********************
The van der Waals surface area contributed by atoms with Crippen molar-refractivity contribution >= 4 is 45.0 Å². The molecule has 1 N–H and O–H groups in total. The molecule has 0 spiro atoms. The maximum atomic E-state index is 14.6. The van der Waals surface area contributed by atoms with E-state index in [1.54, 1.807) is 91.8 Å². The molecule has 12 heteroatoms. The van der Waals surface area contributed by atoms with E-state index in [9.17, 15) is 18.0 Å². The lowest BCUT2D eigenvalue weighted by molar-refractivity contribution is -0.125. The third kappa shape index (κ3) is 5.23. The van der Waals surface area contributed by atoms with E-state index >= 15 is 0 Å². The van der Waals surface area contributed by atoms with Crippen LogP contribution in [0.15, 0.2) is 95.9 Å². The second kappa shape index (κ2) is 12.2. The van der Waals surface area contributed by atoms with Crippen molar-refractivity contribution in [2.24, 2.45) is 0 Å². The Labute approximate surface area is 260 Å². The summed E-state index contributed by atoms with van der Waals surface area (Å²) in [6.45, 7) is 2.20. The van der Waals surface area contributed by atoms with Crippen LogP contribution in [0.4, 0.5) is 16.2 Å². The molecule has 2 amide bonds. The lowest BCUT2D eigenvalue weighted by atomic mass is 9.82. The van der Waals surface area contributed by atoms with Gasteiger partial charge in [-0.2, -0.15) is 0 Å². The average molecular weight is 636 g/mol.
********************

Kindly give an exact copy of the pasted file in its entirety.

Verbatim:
The van der Waals surface area contributed by atoms with Crippen molar-refractivity contribution >= 4 is 45.0 Å². The molecule has 1 N–H and O–H groups in total. The molecule has 0 spiro atoms. The maximum atomic E-state index is 14.6. The van der Waals surface area contributed by atoms with E-state index in [1.54, 1.807) is 91.8 Å². The molecule has 12 heteroatoms. The van der Waals surface area contributed by atoms with E-state index in [9.17, 15) is 18.0 Å². The lowest BCUT2D eigenvalue weighted by molar-refractivity contribution is -0.125. The third kappa shape index (κ3) is 5.23. The van der Waals surface area contributed by atoms with E-state index >= 15 is 0 Å². The van der Waals surface area contributed by atoms with Crippen LogP contribution in [0.15, 0.2) is 95.9 Å². The second kappa shape index (κ2) is 12.2. The van der Waals surface area contributed by atoms with Crippen molar-refractivity contribution in [2.24, 2.45) is 0 Å². The Labute approximate surface area is 260 Å². The summed E-state index contributed by atoms with van der Waals surface area (Å²) in [6.45, 7) is 2.20. The van der Waals surface area contributed by atoms with Crippen LogP contribution in [0.4, 0.5) is 16.2 Å². The molecule has 2 amide bonds. The lowest BCUT2D eigenvalue weighted by atomic mass is 9.82. The van der Waals surface area contributed by atoms with Gasteiger partial charge in [-0.2, -0.15) is 0 Å². The average molecular weight is 636 g/mol.